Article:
A Love of the (Hot-Water) Bottle: Wartime Anecdotes

A Love of the (Hot-Water) Bottle: Wartime Anecdotes

Living Hot-Water Bottle

Q. “Rab” But­ler, Churchill’s Min­is­ter of Edu­ca­tion (1941-45) and Chan­cel­lor of the Exche­quer (1951-55), recalled that Churchill once told him he was doing less for the war effort than Churchill’s grey cat Nel­son, who saved fuel and pow­er by act­ing as a Prime Min­is­te­r­i­al hot-water bot­tle. True?

A. Yes. But­ler said this in a speech to the Rt. Hon. Sir Win­ston Spencer Churchill Soci­ety of Edmon­ton, Alber­ta. (This was the orig­i­nal Churchill Soci­ety, the only one sanc­tioned by Churchill per­son­al­ly). But­ler spoke at their annu­al din­ner on 6 May 1968. His speech is reprint­ed in The Hero­ic Mem­o­ry, vol. 1, speech­es from 1965 to 1989. But­ler recalled that had draft­ed a paper for Churchill to sign, which the PM found unsat­is­fac­to­ry:

I saw him at an ear­ly hour of the morn­ing hav­ing had very lit­tle sleep, but he dis­missed my efforts imme­di­ate­ly, say­ing that his cat could do more for the war effort than your hum­ble ser­vant. I asked him why, and he said, “At any rate, my cat is at least a hot water bot­tle to me, and you do damn lit­tle for the war effort.” But in the end, when he draft­ed the para­graphs they were far supe­ri­or to mine.
Churchill was fond of cats, though in their nature, they didn’t always return his affec­tions. Nel­son was a for­mi­da­ble grey tom which Churchill brought from the Admi­ral­ty when he moved to Down­ing Street in 1940. The aggres­sive Nel­son soon chased away the pre­vi­ous res­i­dent, a holdover from Cham­ber­lain, which the Churchill fam­i­ly had chris­tened “Munich Mouser.” Nel­son was con­grat­u­lat­ed.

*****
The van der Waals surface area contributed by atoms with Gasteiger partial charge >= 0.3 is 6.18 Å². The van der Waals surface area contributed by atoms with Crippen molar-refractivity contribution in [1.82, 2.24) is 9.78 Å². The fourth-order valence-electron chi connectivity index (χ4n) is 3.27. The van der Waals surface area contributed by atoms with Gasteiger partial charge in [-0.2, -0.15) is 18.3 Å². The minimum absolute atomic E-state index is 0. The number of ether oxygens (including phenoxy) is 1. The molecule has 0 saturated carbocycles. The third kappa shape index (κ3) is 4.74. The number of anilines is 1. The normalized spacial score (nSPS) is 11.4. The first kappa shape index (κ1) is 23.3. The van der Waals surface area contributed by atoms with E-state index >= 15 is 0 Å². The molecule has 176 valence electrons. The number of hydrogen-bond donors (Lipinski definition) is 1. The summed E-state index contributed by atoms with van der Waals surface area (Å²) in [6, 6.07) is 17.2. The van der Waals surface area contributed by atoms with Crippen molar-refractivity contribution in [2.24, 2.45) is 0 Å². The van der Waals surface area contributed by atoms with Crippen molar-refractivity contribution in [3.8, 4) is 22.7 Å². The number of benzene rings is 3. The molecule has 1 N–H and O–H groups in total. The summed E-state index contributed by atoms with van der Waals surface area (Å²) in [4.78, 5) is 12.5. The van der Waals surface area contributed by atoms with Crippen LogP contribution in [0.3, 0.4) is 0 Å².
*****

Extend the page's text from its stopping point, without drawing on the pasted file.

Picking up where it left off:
Not an idea but a coincidence

Churchill liked the old-fash­ioned hot-water bot­tle, as his staff well knew. In dig­ging for this sto­ry I found two oth­er amus­ing anec­dotes.
Here’s an inter­change with Sawyers, the boss’s long-suf­fer­ing and infi­nite­ly patient but­ler, in Win­ston S. Churchill, vol. 7 (Hills­dale Col­lege Press, 2013) 332:
WSC: “Sawyers, where is my hot-water bot­tle?”
Sawyers: “You are sit­ting on it, sir. Not a very good idea.”
WSC: “It’s not an idea, it’s a coin­ci­dence.”

Rolled up like a hedgehog

Arthur Bryant pro­vides anoth­er sto­ry in Tri­umph in the West , the sec­ond vol­ume of mem­oirs by Field Mar­shal Alan­brooke (New York: Dou­ble­day, 1959), 262.  Alan­brooke was often exco­ri­at­ing in his diary notes, but here he suc­cumbs to a bit of fun. The diary is from 13 Novem­ber 1944, when Brooke, fol­lowed by Churchill, arrived at Besançon, east­ern France. Churchill was pay­ing his first vis­it to lib­er­at­ed France:
“We arrived well up to sched­ule by 10 a.m. There we were met by Gen­er­al de Lat­tre, the Préfet, the May­or and a mass of oth­er offi­cials. Out­side the sta­tion a band, a guard of hon­our and a large crowd. We solemn­ly stood in the snow whilst most of “God Save the King,” the “Stars and Stripes” and “La Mar­seil­laise” were played through.
Win­ston at lunch. He arrived com­plete­ly frozen and almost rolled up on him­self like a hedge­hog. He was placed in a chair with a hot-water-bot­tle at his feet and one in the back of his chair; at the same time good brandy was poured down his throat to warm him inter­nal­ly. The results were won­der­ful, he thawed out rapid­ly and when the time came pro­duced one of those inde­scrib­ably fun­ny French speech­es which brought the house down.
This speech unfor­tu­nate­ly is not in the Com­plete Speech­es. No doubt his frac­tured French was pre­ced­ed by an announce­ment like he’d used the day before in Paris:

 I am going to give you a warn­ing: be on your guard, because I am going to speak, or try to speak, in French, a for­mi­da­ble under­tak­ing and one which will put great demands on your friend­ship for Great Britain.

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